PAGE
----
A first person horror survival game that thrust users into a horror movie they must survive to win
Windows 8 / Windows Vista / Windows 7 / Windows XP
Outlast is a first person survival-horror game that sends players on a grisly tour through an asylum overrun by its deranged patients through the avatar of Miles Upshur, investigative journalist.
Outlast sets itself apart from most modern horror games by giving players no tools to defend themselves. Armed only with a camcorder and night-vision, the player must run and hide while coping with the asylum’s homicidal denizens and oppressive environment. There is no shortage of scares, and Outlast delivers them beautifully. The asylum is one of the best-looking game environments to date, covered in gore as it is.
At the game’s best, Outlast’s dedication to horror above all other elements is its most valuable feature. Minutes into the game, the atmospheric tension is already overbearing, and running for your life never loses its terror. As an audiovisual experience, the game is top notch, but it loses some of its impact when it tries to set goals for scavenging and exploration, which happens frequently. While Outlast could be commended for not holding the player’s hand, forcing players to memorize bits of the labyrinthine asylum’s level design, more often this means reloading save files death after death until the threats of the game feel redundant. If terror lies in the unknown, Outlast struggles to maintain its terror after a few hours, relying on sudden shocks in between these segments to pick the pace back up.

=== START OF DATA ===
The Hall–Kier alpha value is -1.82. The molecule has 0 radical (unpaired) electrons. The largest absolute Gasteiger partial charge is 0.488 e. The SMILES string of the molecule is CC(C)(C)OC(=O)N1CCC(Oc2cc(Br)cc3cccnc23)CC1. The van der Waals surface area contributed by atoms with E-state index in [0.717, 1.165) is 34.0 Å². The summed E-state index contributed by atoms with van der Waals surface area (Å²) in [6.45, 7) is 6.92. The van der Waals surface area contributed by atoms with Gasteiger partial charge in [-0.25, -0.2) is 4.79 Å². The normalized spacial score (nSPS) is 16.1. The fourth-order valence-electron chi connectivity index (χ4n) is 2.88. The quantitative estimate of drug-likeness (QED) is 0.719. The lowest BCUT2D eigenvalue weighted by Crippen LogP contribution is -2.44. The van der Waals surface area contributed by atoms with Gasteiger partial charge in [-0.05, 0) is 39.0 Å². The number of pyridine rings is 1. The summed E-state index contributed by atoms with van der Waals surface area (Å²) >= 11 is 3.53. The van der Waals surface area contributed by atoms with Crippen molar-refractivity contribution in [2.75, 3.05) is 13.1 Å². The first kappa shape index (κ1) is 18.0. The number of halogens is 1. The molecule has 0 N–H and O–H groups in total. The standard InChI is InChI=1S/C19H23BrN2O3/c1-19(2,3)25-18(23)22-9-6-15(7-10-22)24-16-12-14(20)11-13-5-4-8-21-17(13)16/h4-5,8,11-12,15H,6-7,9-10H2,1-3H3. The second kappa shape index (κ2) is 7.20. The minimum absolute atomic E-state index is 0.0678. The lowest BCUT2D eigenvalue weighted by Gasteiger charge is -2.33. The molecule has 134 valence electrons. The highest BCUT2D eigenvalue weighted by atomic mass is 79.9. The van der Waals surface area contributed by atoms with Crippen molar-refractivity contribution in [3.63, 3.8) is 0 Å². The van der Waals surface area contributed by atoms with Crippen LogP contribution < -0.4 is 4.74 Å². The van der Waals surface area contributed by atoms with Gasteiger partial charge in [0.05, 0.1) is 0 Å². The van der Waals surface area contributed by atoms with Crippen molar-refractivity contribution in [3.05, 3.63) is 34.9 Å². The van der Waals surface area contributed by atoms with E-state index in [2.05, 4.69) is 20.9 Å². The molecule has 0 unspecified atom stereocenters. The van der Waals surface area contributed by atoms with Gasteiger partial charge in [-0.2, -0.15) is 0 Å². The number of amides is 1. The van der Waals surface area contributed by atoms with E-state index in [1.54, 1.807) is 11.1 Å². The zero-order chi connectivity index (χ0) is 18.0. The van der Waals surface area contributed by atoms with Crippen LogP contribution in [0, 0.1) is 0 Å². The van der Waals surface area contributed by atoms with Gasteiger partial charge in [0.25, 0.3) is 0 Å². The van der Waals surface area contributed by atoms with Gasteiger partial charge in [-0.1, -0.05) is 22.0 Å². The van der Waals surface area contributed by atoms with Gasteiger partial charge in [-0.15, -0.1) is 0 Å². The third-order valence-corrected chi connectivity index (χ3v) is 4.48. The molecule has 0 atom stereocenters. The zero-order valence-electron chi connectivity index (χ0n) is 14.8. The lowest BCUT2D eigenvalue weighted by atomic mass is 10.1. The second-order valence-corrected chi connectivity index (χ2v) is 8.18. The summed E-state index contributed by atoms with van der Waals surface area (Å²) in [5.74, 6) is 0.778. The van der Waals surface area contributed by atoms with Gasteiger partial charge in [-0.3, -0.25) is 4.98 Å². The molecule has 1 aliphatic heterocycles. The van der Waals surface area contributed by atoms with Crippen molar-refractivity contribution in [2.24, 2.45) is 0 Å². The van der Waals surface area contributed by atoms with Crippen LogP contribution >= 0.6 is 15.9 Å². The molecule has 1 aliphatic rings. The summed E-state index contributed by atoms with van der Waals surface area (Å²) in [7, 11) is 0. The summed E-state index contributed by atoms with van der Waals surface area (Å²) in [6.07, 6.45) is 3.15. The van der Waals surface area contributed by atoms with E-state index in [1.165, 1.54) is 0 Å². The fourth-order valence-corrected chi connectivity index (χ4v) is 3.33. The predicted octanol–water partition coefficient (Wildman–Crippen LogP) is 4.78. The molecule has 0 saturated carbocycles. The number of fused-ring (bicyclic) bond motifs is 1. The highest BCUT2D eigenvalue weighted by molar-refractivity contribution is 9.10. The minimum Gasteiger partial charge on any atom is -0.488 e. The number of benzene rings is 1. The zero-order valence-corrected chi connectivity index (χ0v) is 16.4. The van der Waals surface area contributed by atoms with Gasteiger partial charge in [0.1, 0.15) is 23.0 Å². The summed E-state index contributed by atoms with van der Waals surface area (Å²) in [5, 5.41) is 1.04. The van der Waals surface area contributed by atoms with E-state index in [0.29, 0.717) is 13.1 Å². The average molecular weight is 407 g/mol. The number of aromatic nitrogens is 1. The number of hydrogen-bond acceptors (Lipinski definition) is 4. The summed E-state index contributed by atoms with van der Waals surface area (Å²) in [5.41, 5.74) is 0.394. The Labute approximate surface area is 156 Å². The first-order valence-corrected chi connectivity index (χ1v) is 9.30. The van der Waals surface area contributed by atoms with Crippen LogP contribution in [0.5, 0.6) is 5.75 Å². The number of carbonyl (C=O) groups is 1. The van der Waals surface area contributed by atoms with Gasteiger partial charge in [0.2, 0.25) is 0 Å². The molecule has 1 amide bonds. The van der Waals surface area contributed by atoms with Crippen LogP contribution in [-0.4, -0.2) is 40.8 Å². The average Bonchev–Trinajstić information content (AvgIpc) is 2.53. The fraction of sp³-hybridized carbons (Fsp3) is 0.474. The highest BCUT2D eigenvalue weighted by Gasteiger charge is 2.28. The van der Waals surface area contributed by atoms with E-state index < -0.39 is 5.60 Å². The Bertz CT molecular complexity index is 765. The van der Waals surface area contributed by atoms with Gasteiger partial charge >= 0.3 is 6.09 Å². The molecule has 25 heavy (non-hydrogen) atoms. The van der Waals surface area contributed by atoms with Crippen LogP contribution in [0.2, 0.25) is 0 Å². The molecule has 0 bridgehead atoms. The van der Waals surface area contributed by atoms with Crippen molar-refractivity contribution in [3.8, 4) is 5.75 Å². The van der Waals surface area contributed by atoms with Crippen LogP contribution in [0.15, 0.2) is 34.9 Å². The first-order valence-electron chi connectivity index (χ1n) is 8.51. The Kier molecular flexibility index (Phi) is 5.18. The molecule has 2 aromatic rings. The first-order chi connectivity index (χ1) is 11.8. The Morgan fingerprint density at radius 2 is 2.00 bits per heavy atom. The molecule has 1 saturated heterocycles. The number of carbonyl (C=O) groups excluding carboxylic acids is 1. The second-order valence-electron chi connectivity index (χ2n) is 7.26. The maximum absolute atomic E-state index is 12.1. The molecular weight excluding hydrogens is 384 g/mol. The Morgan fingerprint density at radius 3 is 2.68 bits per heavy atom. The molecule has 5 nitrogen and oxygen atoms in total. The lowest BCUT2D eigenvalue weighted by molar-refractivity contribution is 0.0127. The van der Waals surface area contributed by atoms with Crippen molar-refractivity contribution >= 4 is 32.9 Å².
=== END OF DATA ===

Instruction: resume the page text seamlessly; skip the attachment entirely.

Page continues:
To counteract any potential and indeed probable desensitization on the part of the player, Upshur’s own fears and anxieties easily transfer through the screen. Every action is seen. Doors and objects are not interacted with by an invisible hand. Instead, every action is visible, adding a distinctly authentic physical presence to the game that makes a huge difference in the narrative. Adding to this, Miles keeps a journal of the things he sees, giving depth and insight to the character and his own declining sanity. If Miles was not an effective character, his shortcomings in a stealth game might have been frustrating. He is certainly no expert, as players can scarcely hear enemy movement over the sound of his own panicked breath when hiding, which gives no assurance of safety when he chooses to peek his head back out. This does wonders for keeping the adrenaline going, even when the player has achieved the closest thing to safety they can, and that fear and adrenaline is what makes Outlast shine.
Outlast is not, as publisher Red Barrels boasted it to be, the scariest game ever created, but it lives up to the boldness of that claim. From start to finish, it is a unique and disturbing experience in a gorgeous shell with a powerful atmosphere and a wealth of horrors. What it lacks in fluid progression, it makes up for in adrenaline pumping scares.